Only... This does not work like that. Didn't work in Ax 4.0, doesn't work in Ax 2009. You always get the label back in the language that's been setup for the current user, no matter which language you specify in the call to this function.

Luckily, there's an easy workaround, tricking Ax: Split up your label id. Like this:


Credits: With thanx to this blog for this simple but yet very effective solution.

Edit: SysDictCoder pointed out a nicer solution in the comments, by using literalstr.


Wednesday, February 24, 2010

How to get the biggest value (retrieve the greater figure)

If you ever needed the greatest value of 2 variables and wrote an if-then-else statement, there is a simpler solution. Ax has a built-in function to determine the maximum value in a range of variables, namely max.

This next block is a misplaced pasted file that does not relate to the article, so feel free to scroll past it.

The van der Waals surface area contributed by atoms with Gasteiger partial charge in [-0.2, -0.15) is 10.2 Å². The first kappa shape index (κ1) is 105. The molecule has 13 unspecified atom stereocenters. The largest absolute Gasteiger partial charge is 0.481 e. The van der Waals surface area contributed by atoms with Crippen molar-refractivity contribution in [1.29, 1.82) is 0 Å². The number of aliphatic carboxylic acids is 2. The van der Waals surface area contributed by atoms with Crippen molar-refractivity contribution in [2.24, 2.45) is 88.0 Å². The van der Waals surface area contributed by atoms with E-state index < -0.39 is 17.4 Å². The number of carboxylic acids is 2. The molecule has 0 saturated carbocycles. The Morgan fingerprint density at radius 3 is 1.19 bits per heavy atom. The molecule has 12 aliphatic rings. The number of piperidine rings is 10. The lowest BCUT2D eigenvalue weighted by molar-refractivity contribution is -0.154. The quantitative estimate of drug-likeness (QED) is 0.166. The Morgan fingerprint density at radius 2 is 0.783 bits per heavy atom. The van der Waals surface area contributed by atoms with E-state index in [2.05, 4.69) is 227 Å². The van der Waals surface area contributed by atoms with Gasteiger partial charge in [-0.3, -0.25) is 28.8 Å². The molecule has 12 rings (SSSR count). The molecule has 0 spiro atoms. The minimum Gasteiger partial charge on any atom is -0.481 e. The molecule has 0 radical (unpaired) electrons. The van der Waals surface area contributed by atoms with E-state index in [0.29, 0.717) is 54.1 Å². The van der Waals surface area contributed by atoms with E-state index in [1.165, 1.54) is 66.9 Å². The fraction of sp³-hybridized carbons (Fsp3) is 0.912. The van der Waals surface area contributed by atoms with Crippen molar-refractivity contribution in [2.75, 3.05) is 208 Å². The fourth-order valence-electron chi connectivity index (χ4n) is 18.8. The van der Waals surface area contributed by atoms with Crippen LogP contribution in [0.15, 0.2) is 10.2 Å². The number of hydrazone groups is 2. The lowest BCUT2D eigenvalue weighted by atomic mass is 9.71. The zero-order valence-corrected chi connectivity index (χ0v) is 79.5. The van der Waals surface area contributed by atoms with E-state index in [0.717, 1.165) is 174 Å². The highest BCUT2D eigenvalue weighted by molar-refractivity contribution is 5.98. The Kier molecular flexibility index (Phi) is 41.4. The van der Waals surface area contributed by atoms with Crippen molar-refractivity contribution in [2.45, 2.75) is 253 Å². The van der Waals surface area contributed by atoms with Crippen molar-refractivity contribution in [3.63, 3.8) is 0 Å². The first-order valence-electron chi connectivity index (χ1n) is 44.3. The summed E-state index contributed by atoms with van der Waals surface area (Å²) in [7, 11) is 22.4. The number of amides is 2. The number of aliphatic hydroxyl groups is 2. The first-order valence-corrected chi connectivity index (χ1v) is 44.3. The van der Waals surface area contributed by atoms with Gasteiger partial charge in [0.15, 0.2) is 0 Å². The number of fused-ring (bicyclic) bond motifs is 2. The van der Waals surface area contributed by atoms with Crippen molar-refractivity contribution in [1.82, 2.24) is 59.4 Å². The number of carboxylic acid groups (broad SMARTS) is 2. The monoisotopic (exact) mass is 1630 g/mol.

The use: max(anytype var1,anytype var2);

Where var can be an integer, real, ...


static void MyMaxJob(Args _args)
{ int test;
int var1=200,var2=300;

test = max (var1,var2);


Now the documentation suggests this only works with 2 values (or figures), but in practice you can use more values as well. Like this:

static void MyMaxJob(Args _args)
{ int test;

test = max (100,1200,300,400,500);


This sure gives nicer code that those if-then-else statements, not?

Of course, there is a counterpart function as well for finding the smallest (or lesser) values, min.

(Minus 200, or -200, is smaller than 100. So it's not the absolute value that is taken into account!)

Friday, February 19, 2010

Internal error number 174 found in script

Another blog post title for this one could be 'How to crash your AOS server in 1 easy step'. Because that is what we'll be doing in this post!

So be warned and take care if you wanna test the code on this blog. As always, it's your responsibility.